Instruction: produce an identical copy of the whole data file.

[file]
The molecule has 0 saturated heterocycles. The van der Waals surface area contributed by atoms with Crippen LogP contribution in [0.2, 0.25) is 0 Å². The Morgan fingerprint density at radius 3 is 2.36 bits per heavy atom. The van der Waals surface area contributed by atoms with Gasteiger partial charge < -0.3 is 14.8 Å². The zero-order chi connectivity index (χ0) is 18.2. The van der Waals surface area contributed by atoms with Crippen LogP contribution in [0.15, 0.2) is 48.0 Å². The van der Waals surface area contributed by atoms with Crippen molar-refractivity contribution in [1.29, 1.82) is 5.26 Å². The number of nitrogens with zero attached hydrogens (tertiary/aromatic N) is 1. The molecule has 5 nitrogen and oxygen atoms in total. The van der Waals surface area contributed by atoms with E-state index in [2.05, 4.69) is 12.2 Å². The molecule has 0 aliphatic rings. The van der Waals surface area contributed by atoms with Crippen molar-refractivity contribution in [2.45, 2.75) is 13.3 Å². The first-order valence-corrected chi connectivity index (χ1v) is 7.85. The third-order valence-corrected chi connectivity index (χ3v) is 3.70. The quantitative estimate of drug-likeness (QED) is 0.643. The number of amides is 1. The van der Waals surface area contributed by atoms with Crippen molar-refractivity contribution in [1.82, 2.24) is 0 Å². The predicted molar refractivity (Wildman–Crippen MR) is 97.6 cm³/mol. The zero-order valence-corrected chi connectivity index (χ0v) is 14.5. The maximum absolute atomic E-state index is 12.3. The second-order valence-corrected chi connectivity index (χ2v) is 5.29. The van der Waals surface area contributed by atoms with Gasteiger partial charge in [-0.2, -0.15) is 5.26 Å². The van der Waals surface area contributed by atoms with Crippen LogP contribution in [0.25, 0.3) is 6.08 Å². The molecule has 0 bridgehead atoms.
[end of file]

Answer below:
The molecule has 0 saturated heterocycles. The van der Waals surface area contributed by atoms with Crippen LogP contribution in [0.2, 0.25) is 0 Å². The Morgan fingerprint density at radius 3 is 2.36 bits per heavy atom. The van der Waals surface area contributed by atoms with Gasteiger partial charge < -0.3 is 14.8 Å². The zero-order chi connectivity index (χ0) is 18.2. The van der Waals surface area contributed by atoms with Crippen LogP contribution in [0.15, 0.2) is 48.0 Å². The van der Waals surface area contributed by atoms with Crippen molar-refractivity contribution in [1.29, 1.82) is 5.26 Å². The number of nitrogens with zero attached hydrogens (tertiary/aromatic N) is 1. The molecule has 5 nitrogen and oxygen atoms in total. The van der Waals surface area contributed by atoms with E-state index in [2.05, 4.69) is 12.2 Å². The molecule has 0 aliphatic rings. The van der Waals surface area contributed by atoms with Crippen molar-refractivity contribution in [2.45, 2.75) is 13.3 Å². The first-order valence-corrected chi connectivity index (χ1v) is 7.85. The third-order valence-corrected chi connectivity index (χ3v) is 3.70. The quantitative estimate of drug-likeness (QED) is 0.643. The number of amides is 1. The van der Waals surface area contributed by atoms with Crippen molar-refractivity contribution in [1.82, 2.24) is 0 Å². The predicted molar refractivity (Wildman–Crippen MR) is 97.6 cm³/mol. The zero-order valence-corrected chi connectivity index (χ0v) is 14.5. The maximum absolute atomic E-state index is 12.3. The second-order valence-corrected chi connectivity index (χ2v) is 5.29. The van der Waals surface area contributed by atoms with Gasteiger partial charge in [-0.2, -0.15) is 5.26 Å². The van der Waals surface area contributed by atoms with Crippen LogP contribution in [0.25, 0.3) is 6.08 Å². The molecule has 0 bridgehead atoms.